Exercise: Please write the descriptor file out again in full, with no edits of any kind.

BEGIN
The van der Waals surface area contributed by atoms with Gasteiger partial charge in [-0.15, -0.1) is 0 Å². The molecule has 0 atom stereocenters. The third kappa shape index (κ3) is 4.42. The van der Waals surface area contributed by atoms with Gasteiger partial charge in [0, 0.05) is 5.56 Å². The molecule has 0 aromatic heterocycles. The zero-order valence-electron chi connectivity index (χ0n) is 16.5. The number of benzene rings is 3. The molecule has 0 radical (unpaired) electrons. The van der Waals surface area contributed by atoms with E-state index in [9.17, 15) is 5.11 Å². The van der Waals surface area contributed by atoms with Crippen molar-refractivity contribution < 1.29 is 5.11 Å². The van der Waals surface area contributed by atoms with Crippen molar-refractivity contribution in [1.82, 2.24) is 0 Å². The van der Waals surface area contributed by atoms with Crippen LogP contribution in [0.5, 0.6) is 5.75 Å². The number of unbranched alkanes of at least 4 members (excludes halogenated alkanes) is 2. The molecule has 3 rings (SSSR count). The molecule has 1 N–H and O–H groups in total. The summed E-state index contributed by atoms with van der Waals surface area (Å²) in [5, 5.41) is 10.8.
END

The van der Waals surface area contributed by atoms with Gasteiger partial charge in [-0.15, -0.1) is 0 Å². The molecule has 0 atom stereocenters. The third kappa shape index (κ3) is 4.42. The van der Waals surface area contributed by atoms with Gasteiger partial charge in [0, 0.05) is 5.56 Å². The molecule has 0 aromatic heterocycles. The zero-order valence-electron chi connectivity index (χ0n) is 16.5. The number of benzene rings is 3. The molecule has 0 radical (unpaired) electrons. The van der Waals surface area contributed by atoms with E-state index in [9.17, 15) is 5.11 Å². The van der Waals surface area contributed by atoms with Crippen molar-refractivity contribution < 1.29 is 5.11 Å². The van der Waals surface area contributed by atoms with Crippen molar-refractivity contribution in [1.82, 2.24) is 0 Å². The van der Waals surface area contributed by atoms with Crippen LogP contribution in [0.5, 0.6) is 5.75 Å². The number of unbranched alkanes of at least 4 members (excludes halogenated alkanes) is 2. The molecule has 3 rings (SSSR count). The molecule has 1 N–H and O–H groups in total. The summed E-state index contributed by atoms with van der Waals surface area (Å²) in [5, 5.41) is 10.8.